Britain's blasphemy law no longer sacred
After a teddy bear incident and much debate, the House of Lords votes
to abolish it.
By Kim Murphy
Los Angeles Times Staff Writer
March 05, 2008
LONDON -- A funny thing happened in November when Britain launched a
righteous protest over Sudan's arrest of a British schoolteacher
accused of insulting Islam by letting her students name a class teddy
The Sudanese ambassador was summoned; Prime Minister Gordon Brown
issued a protest. But it didn't take long for someone to point out
that Downing Street was standing on diplomatic quicksand: Britain
itself has a law making blasphemy a crime.
Thus began a period of collective soul-searching on free speech and
secularism, traditional values and the church that anoints Britain's
queen. It culminated Wednesday in a 148-87 vote in the House of Lords
to abolish the laws on blasphemy after a wrenching, two-hour debate.
"It is crystal-clear that the offenses of blasphemy and blasphemous
libel are unworkable in today's society," Kay Andrews said in
introducing the government-backed amendment, adding that "as long as
this law remains on the statute books, it hinders the UK's ability to
challenge oppressive blasphemy laws in other jurisdictions."
But in a debate that underscored Britain's continuing strong roots in
the Church of England, there was substantial doubt about the wisdom of
abandoning what for many is a symbol of the increasingly multicultural
nation's reliance on Christian values as a foundation for law and
"The essential question is: Should we abolish Christian beliefs and
replace them with secular beliefs? As long as there has been a country
called England, it has been a Christian country, publicly
acknowledging the one true God," said Detta O'Cathain, a Conservative
member of the House of Lords.
"Noble lords may cry freedom, but I urge them to pause and consider
that the freedom we have today was nurtured by Christian principles,
and continues to be guided by them," she said.
Most remaining blasphemy laws in Western democracies are either little
used or, like Britain's, on their way out. This week, the
Massachusetts Legislature began consideration of a bill to phase out
that state's blasphemy proscription, along with other outdated "blue
Wednesday's vote in the upper house of Parliament was an amendment to
a broad proposed law on criminal justice that must still go back to
the House of Commons for approval before taking effect. Still, the
vote was seen as a crucial hurdle in a process that is now all but
"The law on blasphemy will be abolished. And good riddance, is what we
say," Terry Sanderson, president of the National Secular Society, said
in an interview. "It's an unusable law, as it stands at the moment,
and in the past it's been a very cruel law."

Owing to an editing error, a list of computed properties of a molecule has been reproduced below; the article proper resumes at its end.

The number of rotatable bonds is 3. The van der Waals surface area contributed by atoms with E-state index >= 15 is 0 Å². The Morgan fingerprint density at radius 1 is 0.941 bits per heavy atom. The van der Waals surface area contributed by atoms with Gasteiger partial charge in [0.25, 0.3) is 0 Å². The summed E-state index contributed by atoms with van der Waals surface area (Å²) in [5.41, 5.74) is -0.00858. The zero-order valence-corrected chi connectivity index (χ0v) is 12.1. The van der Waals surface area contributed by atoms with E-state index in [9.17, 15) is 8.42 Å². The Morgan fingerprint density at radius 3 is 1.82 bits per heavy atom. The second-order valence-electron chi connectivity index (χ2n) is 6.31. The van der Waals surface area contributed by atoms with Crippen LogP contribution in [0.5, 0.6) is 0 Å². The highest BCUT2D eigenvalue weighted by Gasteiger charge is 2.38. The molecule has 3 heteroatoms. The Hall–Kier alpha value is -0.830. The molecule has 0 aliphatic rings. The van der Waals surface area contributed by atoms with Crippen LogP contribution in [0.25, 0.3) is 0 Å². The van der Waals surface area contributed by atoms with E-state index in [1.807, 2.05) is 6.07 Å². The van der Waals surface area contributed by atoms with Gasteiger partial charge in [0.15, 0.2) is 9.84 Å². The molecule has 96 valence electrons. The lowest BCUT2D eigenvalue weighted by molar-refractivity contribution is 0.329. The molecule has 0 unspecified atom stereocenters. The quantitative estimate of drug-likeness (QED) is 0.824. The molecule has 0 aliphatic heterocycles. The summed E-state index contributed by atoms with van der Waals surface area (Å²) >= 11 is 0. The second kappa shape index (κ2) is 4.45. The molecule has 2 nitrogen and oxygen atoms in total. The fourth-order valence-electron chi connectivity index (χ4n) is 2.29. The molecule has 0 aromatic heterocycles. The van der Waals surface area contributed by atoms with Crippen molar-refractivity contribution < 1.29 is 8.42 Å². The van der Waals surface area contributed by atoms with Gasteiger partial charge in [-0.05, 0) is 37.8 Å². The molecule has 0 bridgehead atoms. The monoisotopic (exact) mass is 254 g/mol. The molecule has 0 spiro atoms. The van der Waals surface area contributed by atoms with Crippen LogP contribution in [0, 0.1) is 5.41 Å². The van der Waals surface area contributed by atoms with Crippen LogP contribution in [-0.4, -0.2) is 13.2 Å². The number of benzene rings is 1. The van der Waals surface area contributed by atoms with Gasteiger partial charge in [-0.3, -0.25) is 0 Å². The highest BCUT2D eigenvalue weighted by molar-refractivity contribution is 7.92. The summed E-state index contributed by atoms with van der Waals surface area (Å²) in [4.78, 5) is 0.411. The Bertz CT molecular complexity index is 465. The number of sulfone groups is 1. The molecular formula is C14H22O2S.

In fact, Parliament has never passed a blasphemy law. It is a common-
law crime established centuries ago and clarified by judges in the
19th century to protect the beliefs of the Church of England; citizens
may fall afoul if they insult God, Christ, the Christian religion or
the Bible in a way that is scurrilous, abusive or offensive, or in a
manner that may breach the peace.
Attacks on other religions are not covered, prompting many critics to
brand the law as discriminatory.
In practice, the law has seldom been used, and in 2006 a new law
making it a crime to incite religious hatred was adopted as a more
equitable alternative. The last time anyone was imprisoned for
blasphemy was in 1922, when a man was convicted after comparing Jesus
Christ to a circus clown.
The last successful blasphemy prosecution occurred as a result of a
private complaint in 1977 against a gay newspaper for publishing a
poem that describes a Roman centurion's homosexual lovemaking with
Christ's dead body, and legal analysts say it is doubtful any new
prosecution could survive under European human rights laws.
Just this week, a Christian activist organization, Christian Voice,
lost its appeal under the blasphemy laws of a challenge to the musical
" Jerry Springer: The Opera."
"Far from being abolished, the laws against blasphemy should be
strengthened to remove the loopholes the courts have created,"
Christian Voice's national director, Stephen Green, said in an
interview. "This is all part of a move by the atheists to turn us into
a secular state."
The case of the teacher in Sudan, Gillian Gibbons, ended with a pardon
and release after eight days in custody, negotiated in part by Muslim
members of the British Parliament. Gibbons said in a statement that
she had "great respect for the Muslim religion" and had intended no
offense when she allowed her students to choose a name for the bear,
but protesters in Sudan continued to call for punishing her.
The Church of England has cautiously elected not to oppose abolishing
the British law, though senior clerics have emphasized that any change
in the law should not be seen as a move toward secularism.
Copyright 2008 Los Angeles Times
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